Beyond The Grave: Ezekiel’s Vision Of Death And Afterlife -- By: Daniel I. Block

Journal: Bulletin for Biblical Research
Volume: BBR 02:1 (NA 1992)
Article: Beyond The Grave: Ezekiel’s Vision Of Death And Afterlife
Author: Daniel I. Block

Beyond The Grave: Ezekiel’s Vision Of Death And Afterlife1

Daniel I. Block

Bethel Theological Seminary
St. Paul, Minnesota


Mr. Chairman and fellow scholars. I am honored to have been invited to read this year’s Old Testament paper. For the past eight years or so the prophet Ezekiel and I have developed a very special relationship. But as I have been poring over the collection of his prophecies found in the Old Testament, I have often found myself wishing that he were personally present to answer some of my questions. Among the many intriguing issues which the book of Ezekiel raises is the nature of death and especially the prophet’s vision of life beyond the grave. Around the turn of the year I suggested to Professor Hawthorne that this topic might be worth exploring in a paper to this gathering of scholars. At the time I had no idea how in tune with the times my own questions were. However, when the June 3, 1991, issue of Time magazine headlined its feature article on show business, “Hollywood Goes to Heaven,” I realized we were on to something.2 This year will see the release of no fewer than a dozen films dealing with the afterlife. The supernatural, death, and the afterlife are “in.” The renaissance of popular fascination with the subject has caused me to wonder if scholarly interest will match it. Perhaps an investigation such as this will provide a catalyst for some of us to wrestle more earnestly with a matter that was of great concern to the ancients.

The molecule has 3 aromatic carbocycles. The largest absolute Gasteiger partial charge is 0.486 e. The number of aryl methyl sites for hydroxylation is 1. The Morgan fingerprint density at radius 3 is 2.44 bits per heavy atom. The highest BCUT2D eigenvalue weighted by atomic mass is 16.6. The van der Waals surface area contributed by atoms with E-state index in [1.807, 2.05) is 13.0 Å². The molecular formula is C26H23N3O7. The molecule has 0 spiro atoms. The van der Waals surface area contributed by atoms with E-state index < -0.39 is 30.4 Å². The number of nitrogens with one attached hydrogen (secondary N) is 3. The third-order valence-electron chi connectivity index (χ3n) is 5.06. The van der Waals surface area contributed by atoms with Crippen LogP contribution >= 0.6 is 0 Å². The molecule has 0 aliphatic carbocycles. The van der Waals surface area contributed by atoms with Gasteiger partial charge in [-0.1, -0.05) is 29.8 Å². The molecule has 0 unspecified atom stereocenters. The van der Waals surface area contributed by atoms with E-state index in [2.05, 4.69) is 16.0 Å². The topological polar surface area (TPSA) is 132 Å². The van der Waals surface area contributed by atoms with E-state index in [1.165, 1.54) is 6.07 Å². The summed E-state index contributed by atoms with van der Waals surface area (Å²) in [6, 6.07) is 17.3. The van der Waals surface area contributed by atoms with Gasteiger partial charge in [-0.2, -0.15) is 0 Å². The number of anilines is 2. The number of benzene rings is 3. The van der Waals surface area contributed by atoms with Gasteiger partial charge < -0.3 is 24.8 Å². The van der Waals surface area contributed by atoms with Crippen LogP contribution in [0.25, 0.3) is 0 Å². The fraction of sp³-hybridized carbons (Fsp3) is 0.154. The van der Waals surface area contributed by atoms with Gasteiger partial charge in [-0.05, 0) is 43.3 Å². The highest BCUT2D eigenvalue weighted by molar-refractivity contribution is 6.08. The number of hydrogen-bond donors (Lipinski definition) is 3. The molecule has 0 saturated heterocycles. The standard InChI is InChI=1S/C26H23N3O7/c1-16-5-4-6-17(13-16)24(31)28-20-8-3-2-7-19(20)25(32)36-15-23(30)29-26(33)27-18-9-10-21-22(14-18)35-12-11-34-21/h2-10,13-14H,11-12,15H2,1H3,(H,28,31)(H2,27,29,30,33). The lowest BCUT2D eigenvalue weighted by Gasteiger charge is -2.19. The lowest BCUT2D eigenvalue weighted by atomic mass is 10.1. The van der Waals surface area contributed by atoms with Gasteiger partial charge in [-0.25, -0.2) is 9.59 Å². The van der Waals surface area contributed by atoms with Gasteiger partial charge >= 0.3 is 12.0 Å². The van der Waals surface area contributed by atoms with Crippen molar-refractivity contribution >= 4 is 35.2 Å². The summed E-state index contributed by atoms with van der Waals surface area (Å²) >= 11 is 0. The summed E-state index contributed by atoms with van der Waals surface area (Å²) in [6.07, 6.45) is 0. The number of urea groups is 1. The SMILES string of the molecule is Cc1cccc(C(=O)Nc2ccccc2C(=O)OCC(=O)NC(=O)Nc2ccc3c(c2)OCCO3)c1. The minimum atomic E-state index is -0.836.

Several problems confront anyone interested in pursuing Ezekiel’s vision of death and afterlife: (1) How many of the ideas represented in the book that goes by his name are the prophet’s own, and

how many derive from later interpreters?3 (2) What is the source of Ezekiel’s images of post-mortem realities? (3) To what extent do the images reflect reality, or are these to be interpreted merely as figures of speech? For those of us who are concerned to develop a Christian doctrine of the afterlife, this issue is of more than academic interest.

In this short study we cannot possibly answer all of these questions. However, it does seem to me that Ezekiel’s vision of death and afterlife deserves a little more respect than it has received in the past.4 Our aim is to assemble the data which reflect this prophet’s vision of death and to synthesize them in an ordered picture. We shall do so by first exploring Ezekiel’s vocabulary of death; then exa...

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